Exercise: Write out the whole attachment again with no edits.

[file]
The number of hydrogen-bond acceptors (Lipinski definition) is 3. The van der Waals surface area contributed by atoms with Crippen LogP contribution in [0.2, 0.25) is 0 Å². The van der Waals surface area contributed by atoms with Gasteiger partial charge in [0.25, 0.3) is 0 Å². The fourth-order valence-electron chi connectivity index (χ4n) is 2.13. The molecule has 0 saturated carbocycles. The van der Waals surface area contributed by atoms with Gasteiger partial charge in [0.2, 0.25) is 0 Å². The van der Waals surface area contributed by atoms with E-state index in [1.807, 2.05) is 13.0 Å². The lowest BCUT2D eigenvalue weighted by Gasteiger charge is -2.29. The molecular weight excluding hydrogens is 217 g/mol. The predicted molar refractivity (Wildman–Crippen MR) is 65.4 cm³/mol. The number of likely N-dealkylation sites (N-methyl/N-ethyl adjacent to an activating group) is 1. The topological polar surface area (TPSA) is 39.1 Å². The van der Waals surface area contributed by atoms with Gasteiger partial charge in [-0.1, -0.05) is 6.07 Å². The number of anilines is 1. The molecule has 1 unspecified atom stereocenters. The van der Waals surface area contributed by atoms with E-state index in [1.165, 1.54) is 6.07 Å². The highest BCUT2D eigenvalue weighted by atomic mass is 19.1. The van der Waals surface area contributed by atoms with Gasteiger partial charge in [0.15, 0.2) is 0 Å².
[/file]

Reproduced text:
The number of hydrogen-bond acceptors (Lipinski definition) is 3. The van der Waals surface area contributed by atoms with Crippen LogP contribution in [0.2, 0.25) is 0 Å². The van der Waals surface area contributed by atoms with Gasteiger partial charge in [0.25, 0.3) is 0 Å². The fourth-order valence-electron chi connectivity index (χ4n) is 2.13. The molecule has 0 saturated carbocycles. The van der Waals surface area contributed by atoms with Gasteiger partial charge in [0.2, 0.25) is 0 Å². The van der Waals surface area contributed by atoms with E-state index in [1.807, 2.05) is 13.0 Å². The lowest BCUT2D eigenvalue weighted by Gasteiger charge is -2.29. The molecular weight excluding hydrogens is 217 g/mol. The predicted molar refractivity (Wildman–Crippen MR) is 65.4 cm³/mol. The number of likely N-dealkylation sites (N-methyl/N-ethyl adjacent to an activating group) is 1. The topological polar surface area (TPSA) is 39.1 Å². The van der Waals surface area contributed by atoms with Gasteiger partial charge in [-0.1, -0.05) is 6.07 Å². The number of anilines is 1. The molecule has 1 unspecified atom stereocenters. The van der Waals surface area contributed by atoms with E-state index in [1.165, 1.54) is 6.07 Å². The highest BCUT2D eigenvalue weighted by atomic mass is 19.1. The van der Waals surface area contributed by atoms with Gasteiger partial charge in [0.15, 0.2) is 0 Å².